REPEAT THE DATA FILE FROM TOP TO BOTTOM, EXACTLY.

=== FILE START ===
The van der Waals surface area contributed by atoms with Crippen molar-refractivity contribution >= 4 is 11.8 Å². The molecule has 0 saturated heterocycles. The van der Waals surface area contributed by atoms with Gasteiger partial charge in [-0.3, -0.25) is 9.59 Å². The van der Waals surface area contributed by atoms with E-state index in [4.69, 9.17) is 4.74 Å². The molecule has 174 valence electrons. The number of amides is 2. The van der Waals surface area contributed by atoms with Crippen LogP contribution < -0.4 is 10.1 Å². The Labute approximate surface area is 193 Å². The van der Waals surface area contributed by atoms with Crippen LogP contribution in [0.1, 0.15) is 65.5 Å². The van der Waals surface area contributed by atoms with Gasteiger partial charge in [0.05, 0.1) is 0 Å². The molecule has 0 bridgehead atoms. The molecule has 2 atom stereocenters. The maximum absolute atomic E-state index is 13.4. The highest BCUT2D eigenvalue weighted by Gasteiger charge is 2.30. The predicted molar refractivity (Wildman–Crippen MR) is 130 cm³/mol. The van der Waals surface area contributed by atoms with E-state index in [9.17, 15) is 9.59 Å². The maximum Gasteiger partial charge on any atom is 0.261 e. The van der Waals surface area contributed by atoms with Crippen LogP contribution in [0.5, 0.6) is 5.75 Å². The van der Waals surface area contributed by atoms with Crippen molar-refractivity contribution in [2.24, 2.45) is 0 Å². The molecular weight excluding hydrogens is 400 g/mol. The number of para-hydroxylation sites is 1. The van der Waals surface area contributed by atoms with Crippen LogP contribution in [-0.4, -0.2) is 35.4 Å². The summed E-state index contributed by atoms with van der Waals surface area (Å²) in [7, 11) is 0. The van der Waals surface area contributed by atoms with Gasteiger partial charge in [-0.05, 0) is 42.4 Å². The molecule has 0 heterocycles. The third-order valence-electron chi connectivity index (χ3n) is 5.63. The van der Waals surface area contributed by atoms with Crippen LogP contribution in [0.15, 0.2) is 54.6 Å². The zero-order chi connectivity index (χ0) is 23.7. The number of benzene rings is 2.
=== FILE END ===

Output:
The van der Waals surface area contributed by atoms with Crippen molar-refractivity contribution >= 4 is 11.8 Å². The molecule has 0 saturated heterocycles. The van der Waals surface area contributed by atoms with Gasteiger partial charge in [-0.3, -0.25) is 9.59 Å². The van der Waals surface area contributed by atoms with E-state index in [4.69, 9.17) is 4.74 Å². The molecule has 174 valence electrons. The number of amides is 2. The van der Waals surface area contributed by atoms with Crippen LogP contribution < -0.4 is 10.1 Å². The Labute approximate surface area is 193 Å². The van der Waals surface area contributed by atoms with Crippen LogP contribution in [0.1, 0.15) is 65.5 Å². The van der Waals surface area contributed by atoms with Gasteiger partial charge in [0.05, 0.1) is 0 Å². The molecule has 0 bridgehead atoms. The molecule has 2 atom stereocenters. The maximum absolute atomic E-state index is 13.4. The highest BCUT2D eigenvalue weighted by Gasteiger charge is 2.30. The predicted molar refractivity (Wildman–Crippen MR) is 130 cm³/mol. The van der Waals surface area contributed by atoms with E-state index in [9.17, 15) is 9.59 Å². The maximum Gasteiger partial charge on any atom is 0.261 e. The van der Waals surface area contributed by atoms with Crippen LogP contribution in [0.5, 0.6) is 5.75 Å². The van der Waals surface area contributed by atoms with Crippen molar-refractivity contribution in [2.24, 2.45) is 0 Å². The molecular weight excluding hydrogens is 400 g/mol. The number of para-hydroxylation sites is 1. The van der Waals surface area contributed by atoms with Crippen LogP contribution in [-0.4, -0.2) is 35.4 Å². The summed E-state index contributed by atoms with van der Waals surface area (Å²) in [7, 11) is 0. The van der Waals surface area contributed by atoms with Gasteiger partial charge in [-0.05, 0) is 42.4 Å². The molecule has 0 heterocycles. The third-order valence-electron chi connectivity index (χ3n) is 5.63. The van der Waals surface area contributed by atoms with Crippen LogP contribution in [0.15, 0.2) is 54.6 Å². The zero-order chi connectivity index (χ0) is 23.7. The number of benzene rings is 2.